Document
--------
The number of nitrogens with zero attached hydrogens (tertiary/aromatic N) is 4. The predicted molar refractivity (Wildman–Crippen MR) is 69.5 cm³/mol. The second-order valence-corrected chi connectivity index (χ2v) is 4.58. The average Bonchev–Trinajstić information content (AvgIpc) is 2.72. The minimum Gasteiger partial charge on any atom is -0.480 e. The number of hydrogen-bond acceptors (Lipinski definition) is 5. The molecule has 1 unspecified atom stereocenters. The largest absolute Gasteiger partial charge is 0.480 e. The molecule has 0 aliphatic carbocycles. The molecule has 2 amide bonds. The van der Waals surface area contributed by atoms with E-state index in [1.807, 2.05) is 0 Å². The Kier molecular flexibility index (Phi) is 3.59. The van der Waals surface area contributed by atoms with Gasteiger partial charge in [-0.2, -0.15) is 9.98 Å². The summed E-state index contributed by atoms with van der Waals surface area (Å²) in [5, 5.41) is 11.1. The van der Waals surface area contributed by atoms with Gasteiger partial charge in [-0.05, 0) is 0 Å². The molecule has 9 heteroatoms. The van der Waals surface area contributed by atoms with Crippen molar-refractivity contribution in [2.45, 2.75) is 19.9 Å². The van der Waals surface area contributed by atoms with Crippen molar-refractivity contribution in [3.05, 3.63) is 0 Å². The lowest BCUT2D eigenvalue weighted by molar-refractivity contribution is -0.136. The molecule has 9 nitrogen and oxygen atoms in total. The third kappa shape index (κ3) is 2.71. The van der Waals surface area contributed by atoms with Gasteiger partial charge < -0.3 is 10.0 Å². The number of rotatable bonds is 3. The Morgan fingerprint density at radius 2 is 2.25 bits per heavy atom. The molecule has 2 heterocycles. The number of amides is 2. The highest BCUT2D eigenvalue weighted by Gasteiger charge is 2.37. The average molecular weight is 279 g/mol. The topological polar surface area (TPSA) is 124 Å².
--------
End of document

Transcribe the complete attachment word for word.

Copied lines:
The number of nitrogens with zero attached hydrogens (tertiary/aromatic N) is 4. The predicted molar refractivity (Wildman–Crippen MR) is 69.5 cm³/mol. The second-order valence-corrected chi connectivity index (χ2v) is 4.58. The average Bonchev–Trinajstić information content (AvgIpc) is 2.72. The minimum Gasteiger partial charge on any atom is -0.480 e. The number of hydrogen-bond acceptors (Lipinski definition) is 5. The molecule has 1 unspecified atom stereocenters. The largest absolute Gasteiger partial charge is 0.480 e. The molecule has 0 aliphatic carbocycles. The molecule has 2 amide bonds. The van der Waals surface area contributed by atoms with E-state index in [1.807, 2.05) is 0 Å². The Kier molecular flexibility index (Phi) is 3.59. The van der Waals surface area contributed by atoms with Gasteiger partial charge in [-0.2, -0.15) is 9.98 Å². The summed E-state index contributed by atoms with van der Waals surface area (Å²) in [5, 5.41) is 11.1. The van der Waals surface area contributed by atoms with Gasteiger partial charge in [-0.05, 0) is 0 Å². The molecule has 9 heteroatoms. The van der Waals surface area contributed by atoms with Crippen molar-refractivity contribution in [2.45, 2.75) is 19.9 Å². The van der Waals surface area contributed by atoms with Crippen molar-refractivity contribution in [3.05, 3.63) is 0 Å². The lowest BCUT2D eigenvalue weighted by molar-refractivity contribution is -0.136. The molecule has 9 nitrogen and oxygen atoms in total. The third kappa shape index (κ3) is 2.71. The van der Waals surface area contributed by atoms with Gasteiger partial charge < -0.3 is 10.0 Å². The number of rotatable bonds is 3. The Morgan fingerprint density at radius 2 is 2.25 bits per heavy atom. The molecule has 2 heterocycles. The number of amides is 2. The highest BCUT2D eigenvalue weighted by Gasteiger charge is 2.37. The average molecular weight is 279 g/mol. The topological polar surface area (TPSA) is 124 Å².